|Senenmut in hieroglyphics|
brother of the mother
|Ostracon with the image of Senenmut|
Senenmut († around 1460 BC) was a high ancient Egyptian civil servant and builder of the New Kingdom . He was one of the most influential officials under the ruling queen ( pharaoh ) Hatshepsut and probably responsible for major construction projects during her reign.
He was the son of Ramose and Hatnofer from Armant , about 25 km south of Thebes , and came from a middle-class background. His father only bears the title zab on the surviving monuments , which is more of a posthumous designation of honor. His mother holds the title of mistress of the house . Three brothers are known by name. They are Amenemhat, Minhotep and Pairy. The names of two sisters have been handed down: Ahhotep and Nofrethor. There is no evidence that Senenmut was ever married.
Under Amenhotep I and Thutmose I , he was probably first a priest student and then an officer , before becoming a civil servant. In the further course of his life, Senenmut achieved many high positions and titles. So he was z. B. the “Asset Manager of Amun”. He was thus responsible for the entire property of the Amun temple in Karnak and also all the temples connected with it, with all supplies of precious metals and stones, land, cattle herds and other commercial operations. According to Dorman (1988), a total of 88 other titles are occupied, although it can be assumed that Senenmut did not always perform the associated functions at the same time. Impressive self-portrayal was not unknown in ancient Egypt either.
Under Hatshepsut he became their chief architect, builder, chief asset manager and thus also their closest confidante. He was also responsible for bringing up her only surviving daughter, Neferu-Re . He probably built most of their buildings for Hatshepsut. During the construction of their famous mortuary temple in Deir el-Bahari , he copied the ramp of another nearby temple on the one hand, but also created the fantastic figures of the colonnades and inside the temple a unique ceiling construction so that the temple could withstand the weight of the rock above.
His relationship with Hatshepsut
Senenmut was certainly one of Hatshepsut's favorites, but there is no evidence that he and the queen were lovers. However, some researchers are of the opinion that this was the case and that Senenmut could also have been the biological father of Neferu-Re. At least one statue shows him together with Neferu-Re in a protective, embracing, paternal intimacy that surpasses the role of educator, which together with other references of this kind allow such an interpretation.
As an award and proof of her favor, he was allowed to build a grave ( TT353 ) next to Hatshepsut's mortuary temple . In this grave complex a long corridor leads directly under the central area of their mortuary temple and one can see from many representations and inscriptions in his burial chamber the desire to perpetuate his great veneration and deep devotion to Hatshepsut.
The ceiling of his burial chamber is also adorned with an astronomical calendar , the astronomical constellations of which date back to 1463 BC. Could be dated. The " Star of the King and Osiris " mentioned in this context culminated in 1463 BC. BC in ancient Egypt on 23rd and 24th Achet III at the 7th hour of the night ( midnight ) and symbolized the rebirth of the deceased. This representation often served as a copied template for grave ceiling representations on the Ramesside star clocks at least until the Ramesside period . The astronomical constellations depicted in Senenmut's tomb were adopted to the exact day, although the astronomical events in the Egyptian calendar had meanwhile shifted.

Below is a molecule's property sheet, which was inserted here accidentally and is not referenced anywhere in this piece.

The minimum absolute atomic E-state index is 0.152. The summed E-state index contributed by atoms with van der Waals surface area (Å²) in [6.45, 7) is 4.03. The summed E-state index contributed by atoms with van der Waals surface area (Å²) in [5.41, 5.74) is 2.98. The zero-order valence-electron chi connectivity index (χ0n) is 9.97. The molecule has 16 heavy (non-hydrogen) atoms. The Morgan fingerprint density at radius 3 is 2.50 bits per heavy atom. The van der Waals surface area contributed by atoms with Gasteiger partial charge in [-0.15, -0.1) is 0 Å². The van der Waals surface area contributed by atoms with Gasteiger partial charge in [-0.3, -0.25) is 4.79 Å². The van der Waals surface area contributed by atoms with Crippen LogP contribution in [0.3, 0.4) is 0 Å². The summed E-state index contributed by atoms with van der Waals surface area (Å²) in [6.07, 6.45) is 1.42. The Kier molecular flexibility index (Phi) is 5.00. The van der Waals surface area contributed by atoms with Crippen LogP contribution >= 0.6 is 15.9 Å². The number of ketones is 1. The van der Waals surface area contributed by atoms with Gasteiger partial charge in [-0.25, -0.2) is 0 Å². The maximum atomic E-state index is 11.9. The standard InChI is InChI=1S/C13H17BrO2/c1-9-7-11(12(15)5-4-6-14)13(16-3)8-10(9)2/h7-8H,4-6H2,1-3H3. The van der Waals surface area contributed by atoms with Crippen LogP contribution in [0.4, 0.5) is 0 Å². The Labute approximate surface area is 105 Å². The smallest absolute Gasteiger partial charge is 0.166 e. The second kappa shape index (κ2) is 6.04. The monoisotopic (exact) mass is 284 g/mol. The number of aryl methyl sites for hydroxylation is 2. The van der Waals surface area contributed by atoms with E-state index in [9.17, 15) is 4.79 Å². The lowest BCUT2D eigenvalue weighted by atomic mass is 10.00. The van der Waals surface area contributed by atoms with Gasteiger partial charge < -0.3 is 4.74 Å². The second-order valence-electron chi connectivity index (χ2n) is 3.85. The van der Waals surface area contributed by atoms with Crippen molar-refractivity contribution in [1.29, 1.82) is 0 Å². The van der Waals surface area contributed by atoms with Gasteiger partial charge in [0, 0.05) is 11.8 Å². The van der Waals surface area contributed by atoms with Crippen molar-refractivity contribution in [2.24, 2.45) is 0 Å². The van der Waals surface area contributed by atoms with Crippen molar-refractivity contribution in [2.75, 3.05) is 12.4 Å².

The grave had no above-ground cult facility, which he had built in Sheikh Abd el-Qurna ( TT71 ). This complex is poorly preserved and was decorated with paintings. Remnants of depictions of Cretan tribute-bringers were still found .
Around the time that Hatshepsut's daughter Neferu-Re died, Senenmut was also relieved of all his offices and disappeared from the scene in the 16th year of Hatshepsut's rule. To this day we still don't know what became of him. He probably had adversaries and envious people who were jealous of his career and achievements. It is therefore not surprising that at some point after Senenmut's death almost all images of him were destroyed. His mummy is also missing to this day.
- Peter F. Dormann: The Monuments of Senenmut. Kegan Paul International, London / New York 1988, ISBN 0-7103-0317-3
- Eberhard Dziobek / Peter F. Dorman: Additional Name Stones of Senenmut. In: Göttinger Miscellen . 119, Göttingen 1990, pp. 7-12.
- John AR Legon: nbj-Rod Measures in the Tomb of Senenmut. In: Göttinger Miscellen. 143, Göttingen 1994, pp. 97-104.
- Christian Leitz : Ancient Egyptian star clocks. Peeters, Leuven 1995, ISBN 90-6831-669-9 .
- Bertha Porter , Rosalind LB Moss , Ethel W. Burney: Topographical Bibliography of Ancient Egyptian Hieroglyphic Texts, Reliefs, and Paintings. I. The Theban Necropolis. Part 1. Private Tombs. 2nd revised and expanded edition. Griffith Institute / Ashmolean Museum , Oxford 1970, p. 139 ( PDF file; 21.9 MB ); Retrieved from The Digital Topographical Bibliography .
- Dormann: The Monuments of Senenmut. , P. 165.
- Dormann: The Monuments of Senenmut. , Pp. 165-66.
- November 14th and 15th July
- In the texts of the Book of the Dead, the 7th hour of the night symbolized the time of rebirth.
- Christian Leitz: Ancient Egyptian star clocks . Pp. 136 and 263-264.
|BRIEF DESCRIPTION||Egyptian builder of the New Kingdom|
|DATE OF BIRTH||16th century BC Chr.|
|DATE OF DEATH||around 1460 BC Chr.|